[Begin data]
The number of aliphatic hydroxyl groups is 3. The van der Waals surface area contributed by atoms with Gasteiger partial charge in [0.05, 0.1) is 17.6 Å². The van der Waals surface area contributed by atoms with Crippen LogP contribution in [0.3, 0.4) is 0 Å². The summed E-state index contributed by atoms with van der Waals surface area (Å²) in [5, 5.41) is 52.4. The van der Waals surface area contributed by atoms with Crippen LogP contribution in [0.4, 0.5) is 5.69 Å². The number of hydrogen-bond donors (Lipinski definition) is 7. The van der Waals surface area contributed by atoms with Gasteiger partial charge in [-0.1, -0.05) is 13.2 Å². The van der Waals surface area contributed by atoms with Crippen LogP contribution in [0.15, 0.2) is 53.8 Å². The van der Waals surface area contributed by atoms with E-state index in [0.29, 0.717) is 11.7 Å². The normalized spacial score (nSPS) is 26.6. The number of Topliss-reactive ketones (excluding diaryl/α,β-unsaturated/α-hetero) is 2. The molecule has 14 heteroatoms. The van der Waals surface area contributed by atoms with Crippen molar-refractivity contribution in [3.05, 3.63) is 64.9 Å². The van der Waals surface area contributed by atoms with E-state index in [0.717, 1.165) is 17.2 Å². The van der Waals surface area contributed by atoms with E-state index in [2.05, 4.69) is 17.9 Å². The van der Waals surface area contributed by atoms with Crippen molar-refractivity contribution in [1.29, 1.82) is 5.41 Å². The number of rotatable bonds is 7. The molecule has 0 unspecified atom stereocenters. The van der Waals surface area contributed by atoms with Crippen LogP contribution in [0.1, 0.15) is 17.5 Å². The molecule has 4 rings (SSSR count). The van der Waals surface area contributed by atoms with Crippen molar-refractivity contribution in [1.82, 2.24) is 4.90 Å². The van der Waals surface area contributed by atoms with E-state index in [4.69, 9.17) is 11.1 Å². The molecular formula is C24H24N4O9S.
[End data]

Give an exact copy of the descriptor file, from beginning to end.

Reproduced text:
The number of aliphatic hydroxyl groups is 3. The van der Waals surface area contributed by atoms with Gasteiger partial charge in [0.05, 0.1) is 17.6 Å². The van der Waals surface area contributed by atoms with Crippen LogP contribution in [0.3, 0.4) is 0 Å². The summed E-state index contributed by atoms with van der Waals surface area (Å²) in [5, 5.41) is 52.4. The van der Waals surface area contributed by atoms with Crippen LogP contribution in [0.4, 0.5) is 5.69 Å². The number of hydrogen-bond donors (Lipinski definition) is 7. The van der Waals surface area contributed by atoms with Gasteiger partial charge in [-0.1, -0.05) is 13.2 Å². The van der Waals surface area contributed by atoms with Crippen LogP contribution in [0.15, 0.2) is 53.8 Å². The van der Waals surface area contributed by atoms with E-state index in [0.29, 0.717) is 11.7 Å². The normalized spacial score (nSPS) is 26.6. The number of Topliss-reactive ketones (excluding diaryl/α,β-unsaturated/α-hetero) is 2. The molecule has 14 heteroatoms. The van der Waals surface area contributed by atoms with Crippen molar-refractivity contribution in [3.05, 3.63) is 64.9 Å². The van der Waals surface area contributed by atoms with E-state index in [0.717, 1.165) is 17.2 Å². The van der Waals surface area contributed by atoms with E-state index in [2.05, 4.69) is 17.9 Å². The van der Waals surface area contributed by atoms with Crippen molar-refractivity contribution in [1.29, 1.82) is 5.41 Å². The number of rotatable bonds is 7. The molecule has 0 unspecified atom stereocenters. The van der Waals surface area contributed by atoms with Crippen LogP contribution in [0.1, 0.15) is 17.5 Å². The molecule has 4 rings (SSSR count). The van der Waals surface area contributed by atoms with Crippen molar-refractivity contribution in [1.82, 2.24) is 4.90 Å². The van der Waals surface area contributed by atoms with E-state index in [4.69, 9.17) is 11.1 Å². The molecular formula is C24H24N4O9S.